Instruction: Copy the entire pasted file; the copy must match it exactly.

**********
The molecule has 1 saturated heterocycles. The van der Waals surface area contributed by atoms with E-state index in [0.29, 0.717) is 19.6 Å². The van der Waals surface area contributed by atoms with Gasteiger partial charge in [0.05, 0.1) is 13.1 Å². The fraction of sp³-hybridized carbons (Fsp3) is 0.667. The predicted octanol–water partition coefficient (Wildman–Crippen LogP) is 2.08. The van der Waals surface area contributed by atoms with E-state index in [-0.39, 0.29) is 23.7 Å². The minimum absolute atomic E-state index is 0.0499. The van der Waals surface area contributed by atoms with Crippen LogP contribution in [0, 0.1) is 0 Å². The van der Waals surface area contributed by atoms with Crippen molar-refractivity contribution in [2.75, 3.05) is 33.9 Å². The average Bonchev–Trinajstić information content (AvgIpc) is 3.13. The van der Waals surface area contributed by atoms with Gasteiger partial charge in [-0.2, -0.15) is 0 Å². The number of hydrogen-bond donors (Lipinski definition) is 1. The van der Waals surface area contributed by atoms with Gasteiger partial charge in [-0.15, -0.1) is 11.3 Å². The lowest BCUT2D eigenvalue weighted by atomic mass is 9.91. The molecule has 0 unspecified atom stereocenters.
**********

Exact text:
The molecule has 1 saturated heterocycles. The van der Waals surface area contributed by atoms with E-state index in [0.29, 0.717) is 19.6 Å². The van der Waals surface area contributed by atoms with Gasteiger partial charge in [0.05, 0.1) is 13.1 Å². The fraction of sp³-hybridized carbons (Fsp3) is 0.667. The predicted octanol–water partition coefficient (Wildman–Crippen LogP) is 2.08. The van der Waals surface area contributed by atoms with E-state index in [-0.39, 0.29) is 23.7 Å². The minimum absolute atomic E-state index is 0.0499. The van der Waals surface area contributed by atoms with Crippen LogP contribution in [0, 0.1) is 0 Å². The van der Waals surface area contributed by atoms with Crippen molar-refractivity contribution in [2.75, 3.05) is 33.9 Å². The average Bonchev–Trinajstić information content (AvgIpc) is 3.13. The van der Waals surface area contributed by atoms with Gasteiger partial charge in [-0.2, -0.15) is 0 Å². The number of hydrogen-bond donors (Lipinski definition) is 1. The van der Waals surface area contributed by atoms with Gasteiger partial charge in [-0.15, -0.1) is 11.3 Å². The lowest BCUT2D eigenvalue weighted by atomic mass is 9.91. The molecule has 0 unspecified atom stereocenters.